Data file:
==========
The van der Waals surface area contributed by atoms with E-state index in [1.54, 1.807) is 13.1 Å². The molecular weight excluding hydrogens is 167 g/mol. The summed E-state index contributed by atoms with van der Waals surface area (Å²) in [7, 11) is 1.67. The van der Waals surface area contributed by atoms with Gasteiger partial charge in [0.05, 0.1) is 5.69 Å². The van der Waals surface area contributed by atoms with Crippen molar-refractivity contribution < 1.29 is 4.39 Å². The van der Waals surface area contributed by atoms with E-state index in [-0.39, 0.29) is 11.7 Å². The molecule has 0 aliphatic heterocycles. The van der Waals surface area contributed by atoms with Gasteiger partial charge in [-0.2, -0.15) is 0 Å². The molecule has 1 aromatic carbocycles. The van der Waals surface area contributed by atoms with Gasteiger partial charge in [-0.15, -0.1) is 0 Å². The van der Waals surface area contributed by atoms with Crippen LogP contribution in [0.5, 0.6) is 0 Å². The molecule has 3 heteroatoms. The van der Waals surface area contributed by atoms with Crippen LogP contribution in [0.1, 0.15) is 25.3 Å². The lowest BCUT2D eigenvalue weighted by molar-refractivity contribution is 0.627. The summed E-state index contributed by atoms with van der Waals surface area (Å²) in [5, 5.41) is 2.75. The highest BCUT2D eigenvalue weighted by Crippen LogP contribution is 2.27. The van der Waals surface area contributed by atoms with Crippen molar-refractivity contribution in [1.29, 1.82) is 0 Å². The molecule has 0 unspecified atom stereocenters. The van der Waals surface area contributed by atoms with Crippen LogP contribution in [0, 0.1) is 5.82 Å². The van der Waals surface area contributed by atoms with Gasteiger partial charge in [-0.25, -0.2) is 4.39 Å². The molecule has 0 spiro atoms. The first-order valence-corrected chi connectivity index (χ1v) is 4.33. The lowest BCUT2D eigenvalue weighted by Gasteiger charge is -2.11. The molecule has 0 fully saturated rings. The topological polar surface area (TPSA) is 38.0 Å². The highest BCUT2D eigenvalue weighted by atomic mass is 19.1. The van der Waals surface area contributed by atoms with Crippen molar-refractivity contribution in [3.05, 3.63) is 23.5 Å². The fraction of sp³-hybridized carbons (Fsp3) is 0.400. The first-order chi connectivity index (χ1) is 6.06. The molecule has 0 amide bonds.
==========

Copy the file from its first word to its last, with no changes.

The van der Waals surface area contributed by atoms with E-state index in [1.54, 1.807) is 13.1 Å². The molecular weight excluding hydrogens is 167 g/mol. The summed E-state index contributed by atoms with van der Waals surface area (Å²) in [7, 11) is 1.67. The van der Waals surface area contributed by atoms with Gasteiger partial charge in [0.05, 0.1) is 5.69 Å². The van der Waals surface area contributed by atoms with Crippen molar-refractivity contribution < 1.29 is 4.39 Å². The van der Waals surface area contributed by atoms with E-state index in [-0.39, 0.29) is 11.7 Å². The molecule has 0 aliphatic heterocycles. The van der Waals surface area contributed by atoms with Gasteiger partial charge in [-0.2, -0.15) is 0 Å². The molecule has 1 aromatic carbocycles. The van der Waals surface area contributed by atoms with Gasteiger partial charge in [-0.15, -0.1) is 0 Å². The van der Waals surface area contributed by atoms with Crippen LogP contribution in [0.5, 0.6) is 0 Å². The molecule has 3 heteroatoms. The van der Waals surface area contributed by atoms with Crippen LogP contribution in [0.1, 0.15) is 25.3 Å². The lowest BCUT2D eigenvalue weighted by molar-refractivity contribution is 0.627. The summed E-state index contributed by atoms with van der Waals surface area (Å²) in [5, 5.41) is 2.75. The highest BCUT2D eigenvalue weighted by Crippen LogP contribution is 2.27. The van der Waals surface area contributed by atoms with Crippen molar-refractivity contribution in [1.29, 1.82) is 0 Å². The molecule has 0 unspecified atom stereocenters. The van der Waals surface area contributed by atoms with Crippen LogP contribution in [0, 0.1) is 5.82 Å². The van der Waals surface area contributed by atoms with Gasteiger partial charge in [-0.25, -0.2) is 4.39 Å². The molecule has 0 spiro atoms. The first-order valence-corrected chi connectivity index (χ1v) is 4.33. The lowest BCUT2D eigenvalue weighted by Gasteiger charge is -2.11. The molecule has 0 fully saturated rings. The topological polar surface area (TPSA) is 38.0 Å². The highest BCUT2D eigenvalue weighted by atomic mass is 19.1. The van der Waals surface area contributed by atoms with Crippen molar-refractivity contribution in [3.05, 3.63) is 23.5 Å². The fraction of sp³-hybridized carbons (Fsp3) is 0.400. The first-order chi connectivity index (χ1) is 6.06. The molecule has 0 amide bonds.